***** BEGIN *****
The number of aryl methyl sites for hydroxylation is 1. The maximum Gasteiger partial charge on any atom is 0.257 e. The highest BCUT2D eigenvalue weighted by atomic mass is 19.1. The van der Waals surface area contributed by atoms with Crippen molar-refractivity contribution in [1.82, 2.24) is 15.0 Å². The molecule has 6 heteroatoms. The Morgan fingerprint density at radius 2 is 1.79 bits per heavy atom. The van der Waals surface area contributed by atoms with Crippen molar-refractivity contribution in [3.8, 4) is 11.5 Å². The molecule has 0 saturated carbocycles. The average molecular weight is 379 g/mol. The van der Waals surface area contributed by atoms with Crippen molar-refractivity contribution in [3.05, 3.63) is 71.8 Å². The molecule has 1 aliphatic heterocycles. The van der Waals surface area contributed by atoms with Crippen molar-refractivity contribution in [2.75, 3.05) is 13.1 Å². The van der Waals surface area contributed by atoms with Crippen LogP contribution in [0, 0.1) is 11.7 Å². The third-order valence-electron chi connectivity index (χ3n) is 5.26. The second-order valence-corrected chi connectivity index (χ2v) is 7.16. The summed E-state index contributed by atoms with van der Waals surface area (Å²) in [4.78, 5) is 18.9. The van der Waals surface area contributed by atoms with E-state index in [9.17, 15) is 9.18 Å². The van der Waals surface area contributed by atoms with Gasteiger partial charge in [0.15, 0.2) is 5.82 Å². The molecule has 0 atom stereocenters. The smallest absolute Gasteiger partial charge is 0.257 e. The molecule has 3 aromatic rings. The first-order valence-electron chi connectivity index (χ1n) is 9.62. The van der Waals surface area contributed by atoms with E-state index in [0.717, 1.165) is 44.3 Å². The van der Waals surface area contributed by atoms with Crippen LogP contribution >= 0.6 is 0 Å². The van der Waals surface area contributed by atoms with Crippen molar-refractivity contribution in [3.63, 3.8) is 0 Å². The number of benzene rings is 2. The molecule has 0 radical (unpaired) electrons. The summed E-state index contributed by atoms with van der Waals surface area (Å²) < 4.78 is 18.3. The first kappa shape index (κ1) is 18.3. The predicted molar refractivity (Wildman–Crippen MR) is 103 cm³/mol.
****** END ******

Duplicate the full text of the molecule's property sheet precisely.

The number of aryl methyl sites for hydroxylation is 1. The maximum Gasteiger partial charge on any atom is 0.257 e. The highest BCUT2D eigenvalue weighted by atomic mass is 19.1. The van der Waals surface area contributed by atoms with Crippen molar-refractivity contribution in [1.82, 2.24) is 15.0 Å². The molecule has 6 heteroatoms. The Morgan fingerprint density at radius 2 is 1.79 bits per heavy atom. The van der Waals surface area contributed by atoms with Crippen molar-refractivity contribution in [3.8, 4) is 11.5 Å². The molecule has 0 saturated carbocycles. The average molecular weight is 379 g/mol. The van der Waals surface area contributed by atoms with Crippen molar-refractivity contribution in [3.05, 3.63) is 71.8 Å². The molecule has 1 aliphatic heterocycles. The van der Waals surface area contributed by atoms with Crippen molar-refractivity contribution in [2.75, 3.05) is 13.1 Å². The van der Waals surface area contributed by atoms with Crippen LogP contribution in [0, 0.1) is 11.7 Å². The third-order valence-electron chi connectivity index (χ3n) is 5.26. The second-order valence-corrected chi connectivity index (χ2v) is 7.16. The summed E-state index contributed by atoms with van der Waals surface area (Å²) in [4.78, 5) is 18.9. The van der Waals surface area contributed by atoms with E-state index in [9.17, 15) is 9.18 Å². The van der Waals surface area contributed by atoms with Gasteiger partial charge in [0.15, 0.2) is 5.82 Å². The molecule has 0 atom stereocenters. The smallest absolute Gasteiger partial charge is 0.257 e. The molecule has 3 aromatic rings. The first-order valence-electron chi connectivity index (χ1n) is 9.62. The van der Waals surface area contributed by atoms with E-state index in [0.717, 1.165) is 44.3 Å². The van der Waals surface area contributed by atoms with Crippen LogP contribution >= 0.6 is 0 Å². The van der Waals surface area contributed by atoms with Crippen molar-refractivity contribution in [3.63, 3.8) is 0 Å². The number of benzene rings is 2. The molecule has 0 radical (unpaired) electrons. The summed E-state index contributed by atoms with van der Waals surface area (Å²) < 4.78 is 18.3. The first kappa shape index (κ1) is 18.3. The predicted molar refractivity (Wildman–Crippen MR) is 103 cm³/mol.